How far do failed New York self-insurance trust issues go?
Answer: All the way across the nation to the West Coast.
In a lawsuit recently filed, California-based Waste Connections Inc. says it was duped because New York based Hudson Valley Waste Holding Inc. failed to disclose nearly $5 million in assessments by New York regulators for liabilities stemming from the Team Transportation Workers' Comp Trust, that failed in 2010.
Waste paid $300 million for Hudson Valley in 2011.
In 2005, the New York Workers' Compensation Board calculated that the trust equity ratio was 78.6% and deemed it to be underfunded as of Dec. 31, 2004. While the group's equity ratio improved to the point that the board stopped classifying it as underfunded as of Dec. 31, 2007, by July 29, 2010, it was once again declared underfunded.
In October 2010, the trustees held a meeting in which they voted to close the trust effective Jan. 1, 2011.
An audit was conducted by the board after it took control of the trust in 2012 and the analysis found the trust had a deficit of $32.5 million, plus interest.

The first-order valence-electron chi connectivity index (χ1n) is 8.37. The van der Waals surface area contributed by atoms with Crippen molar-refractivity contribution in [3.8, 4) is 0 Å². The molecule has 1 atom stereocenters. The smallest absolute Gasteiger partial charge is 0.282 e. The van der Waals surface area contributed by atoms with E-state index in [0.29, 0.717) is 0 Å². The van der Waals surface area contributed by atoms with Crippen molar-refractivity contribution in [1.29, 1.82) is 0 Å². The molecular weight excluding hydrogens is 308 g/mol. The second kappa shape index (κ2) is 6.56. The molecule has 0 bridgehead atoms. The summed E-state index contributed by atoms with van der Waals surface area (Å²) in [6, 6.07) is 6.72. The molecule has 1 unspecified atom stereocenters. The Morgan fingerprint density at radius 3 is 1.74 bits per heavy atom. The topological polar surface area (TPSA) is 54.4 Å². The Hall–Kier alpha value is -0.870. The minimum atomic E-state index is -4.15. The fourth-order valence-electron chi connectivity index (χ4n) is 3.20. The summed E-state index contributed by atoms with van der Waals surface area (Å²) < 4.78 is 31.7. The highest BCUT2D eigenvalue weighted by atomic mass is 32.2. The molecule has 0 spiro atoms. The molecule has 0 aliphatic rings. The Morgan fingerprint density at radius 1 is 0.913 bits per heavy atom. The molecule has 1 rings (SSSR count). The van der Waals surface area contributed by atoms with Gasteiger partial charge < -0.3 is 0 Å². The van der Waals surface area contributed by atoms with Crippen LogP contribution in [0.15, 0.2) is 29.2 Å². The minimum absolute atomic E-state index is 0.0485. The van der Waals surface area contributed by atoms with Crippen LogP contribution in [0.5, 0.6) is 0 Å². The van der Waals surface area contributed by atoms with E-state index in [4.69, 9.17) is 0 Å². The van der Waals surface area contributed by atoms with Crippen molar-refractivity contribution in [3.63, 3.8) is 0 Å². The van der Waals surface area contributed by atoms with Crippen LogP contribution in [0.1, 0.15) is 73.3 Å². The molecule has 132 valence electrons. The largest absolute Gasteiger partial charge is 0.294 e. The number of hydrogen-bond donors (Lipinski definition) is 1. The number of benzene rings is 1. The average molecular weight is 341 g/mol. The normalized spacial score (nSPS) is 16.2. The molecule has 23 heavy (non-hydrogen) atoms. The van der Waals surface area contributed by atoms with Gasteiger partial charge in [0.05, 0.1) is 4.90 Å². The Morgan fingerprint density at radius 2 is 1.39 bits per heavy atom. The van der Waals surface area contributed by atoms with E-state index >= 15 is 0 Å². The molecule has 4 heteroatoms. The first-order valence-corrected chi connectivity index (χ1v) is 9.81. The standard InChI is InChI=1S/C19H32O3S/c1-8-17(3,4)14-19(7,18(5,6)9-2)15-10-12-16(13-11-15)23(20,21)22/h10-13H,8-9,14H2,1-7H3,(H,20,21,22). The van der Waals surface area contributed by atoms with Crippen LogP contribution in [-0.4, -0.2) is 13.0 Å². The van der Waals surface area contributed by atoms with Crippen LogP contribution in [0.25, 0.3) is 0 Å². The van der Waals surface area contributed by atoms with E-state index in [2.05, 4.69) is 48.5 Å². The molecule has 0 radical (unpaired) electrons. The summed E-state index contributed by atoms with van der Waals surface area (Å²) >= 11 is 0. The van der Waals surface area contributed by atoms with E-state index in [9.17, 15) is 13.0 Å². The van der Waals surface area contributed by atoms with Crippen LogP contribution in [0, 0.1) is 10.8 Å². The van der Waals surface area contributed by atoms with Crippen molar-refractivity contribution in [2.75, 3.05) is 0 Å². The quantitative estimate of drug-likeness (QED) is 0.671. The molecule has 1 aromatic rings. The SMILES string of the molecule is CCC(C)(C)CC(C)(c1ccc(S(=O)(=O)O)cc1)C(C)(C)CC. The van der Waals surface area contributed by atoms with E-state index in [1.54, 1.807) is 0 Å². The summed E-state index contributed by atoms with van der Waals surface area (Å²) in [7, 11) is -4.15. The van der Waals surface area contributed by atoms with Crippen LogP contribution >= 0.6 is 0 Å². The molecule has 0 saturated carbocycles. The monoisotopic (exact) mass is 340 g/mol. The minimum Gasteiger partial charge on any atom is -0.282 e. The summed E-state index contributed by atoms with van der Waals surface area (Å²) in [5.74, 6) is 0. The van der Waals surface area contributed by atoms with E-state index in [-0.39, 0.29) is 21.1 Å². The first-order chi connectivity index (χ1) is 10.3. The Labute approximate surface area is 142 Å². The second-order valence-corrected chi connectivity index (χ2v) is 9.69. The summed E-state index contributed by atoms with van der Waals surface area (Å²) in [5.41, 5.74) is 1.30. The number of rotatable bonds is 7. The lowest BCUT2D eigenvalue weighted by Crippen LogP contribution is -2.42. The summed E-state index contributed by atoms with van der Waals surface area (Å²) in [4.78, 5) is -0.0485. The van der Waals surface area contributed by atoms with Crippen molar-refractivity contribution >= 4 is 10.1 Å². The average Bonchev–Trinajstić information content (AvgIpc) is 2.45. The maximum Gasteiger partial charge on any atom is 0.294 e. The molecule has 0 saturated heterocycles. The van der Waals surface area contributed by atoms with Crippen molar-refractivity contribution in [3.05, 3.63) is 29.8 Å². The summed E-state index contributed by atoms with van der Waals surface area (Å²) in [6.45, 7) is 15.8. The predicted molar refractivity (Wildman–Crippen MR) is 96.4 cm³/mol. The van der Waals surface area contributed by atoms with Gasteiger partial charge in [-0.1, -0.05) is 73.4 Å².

The amount owed by the Hudson Valley companies consequently became $4.9 million. As of July 1, 2014, interest totaling $49,000 had accrued, and continues to accrue until the deficit is fully paid, according to Waste's complaint.
A Workers' Compensation Board report sent to lawmakers in June says the Team Trust has 120 open claims. The trust had 193 open claims when the board took it over in 2012.
Hudson Valley has not filed a response to the complaint, but an attorney for the company in a 2012 letter to Waste Collections filed as an exhibit to Waste's complaint denies any wrongdoing or intentional misrepresentation/concealment.
Waste Collections filed its lawsuit about one week after the New York Workers' Compensation Board extended the deadline for members of the Team Trust to sign a memorandum of understanding agreeing to pay just 75% of their assessment and to do so over an 18-month period.
The transportation industry group was one of the many New York trusts that failed starting in the mid-2000s. Of the 62 trusts that were operating at the end of 2005, only three remained operational by the end of 2012, leaving an estimated 10,000 employers responsible for nearly $1 billion in claims.
The untold story is the many injured workers who got the brunt of this irresponsible financial management.